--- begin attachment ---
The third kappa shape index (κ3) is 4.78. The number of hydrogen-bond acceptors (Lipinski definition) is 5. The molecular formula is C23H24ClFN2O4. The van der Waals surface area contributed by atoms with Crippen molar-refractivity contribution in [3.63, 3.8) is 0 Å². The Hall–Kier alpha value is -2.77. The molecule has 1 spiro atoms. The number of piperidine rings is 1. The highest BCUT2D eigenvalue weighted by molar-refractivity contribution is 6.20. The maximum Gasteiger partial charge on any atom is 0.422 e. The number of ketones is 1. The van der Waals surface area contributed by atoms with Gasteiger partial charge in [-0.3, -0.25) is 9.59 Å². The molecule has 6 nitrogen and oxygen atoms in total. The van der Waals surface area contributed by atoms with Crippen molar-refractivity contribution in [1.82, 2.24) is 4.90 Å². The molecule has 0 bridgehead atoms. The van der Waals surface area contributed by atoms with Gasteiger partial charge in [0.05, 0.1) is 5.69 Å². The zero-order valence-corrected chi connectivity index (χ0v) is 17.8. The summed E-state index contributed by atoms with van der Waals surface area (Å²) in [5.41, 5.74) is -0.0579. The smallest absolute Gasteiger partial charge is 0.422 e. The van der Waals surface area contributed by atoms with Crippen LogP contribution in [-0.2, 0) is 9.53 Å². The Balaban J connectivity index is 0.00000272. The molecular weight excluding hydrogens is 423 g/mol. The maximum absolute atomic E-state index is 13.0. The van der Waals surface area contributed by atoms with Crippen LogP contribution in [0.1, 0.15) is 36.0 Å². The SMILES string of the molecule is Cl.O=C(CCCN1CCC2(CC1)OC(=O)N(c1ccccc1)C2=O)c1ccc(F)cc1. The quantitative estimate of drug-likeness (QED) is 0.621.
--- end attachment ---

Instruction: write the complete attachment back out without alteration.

The third kappa shape index (κ3) is 4.78. The number of hydrogen-bond acceptors (Lipinski definition) is 5. The molecular formula is C23H24ClFN2O4. The van der Waals surface area contributed by atoms with Crippen molar-refractivity contribution in [3.63, 3.8) is 0 Å². The Hall–Kier alpha value is -2.77. The molecule has 1 spiro atoms. The number of piperidine rings is 1. The highest BCUT2D eigenvalue weighted by molar-refractivity contribution is 6.20. The maximum Gasteiger partial charge on any atom is 0.422 e. The number of ketones is 1. The van der Waals surface area contributed by atoms with Gasteiger partial charge in [-0.3, -0.25) is 9.59 Å². The molecule has 6 nitrogen and oxygen atoms in total. The van der Waals surface area contributed by atoms with Crippen molar-refractivity contribution in [1.82, 2.24) is 4.90 Å². The molecule has 0 bridgehead atoms. The van der Waals surface area contributed by atoms with Gasteiger partial charge in [0.05, 0.1) is 5.69 Å². The zero-order valence-corrected chi connectivity index (χ0v) is 17.8. The summed E-state index contributed by atoms with van der Waals surface area (Å²) in [5.41, 5.74) is -0.0579. The smallest absolute Gasteiger partial charge is 0.422 e. The van der Waals surface area contributed by atoms with Crippen LogP contribution in [-0.2, 0) is 9.53 Å². The Balaban J connectivity index is 0.00000272. The molecular weight excluding hydrogens is 423 g/mol. The maximum absolute atomic E-state index is 13.0. The van der Waals surface area contributed by atoms with Crippen LogP contribution in [0.1, 0.15) is 36.0 Å². The SMILES string of the molecule is Cl.O=C(CCCN1CCC2(CC1)OC(=O)N(c1ccccc1)C2=O)c1ccc(F)cc1. The quantitative estimate of drug-likeness (QED) is 0.621.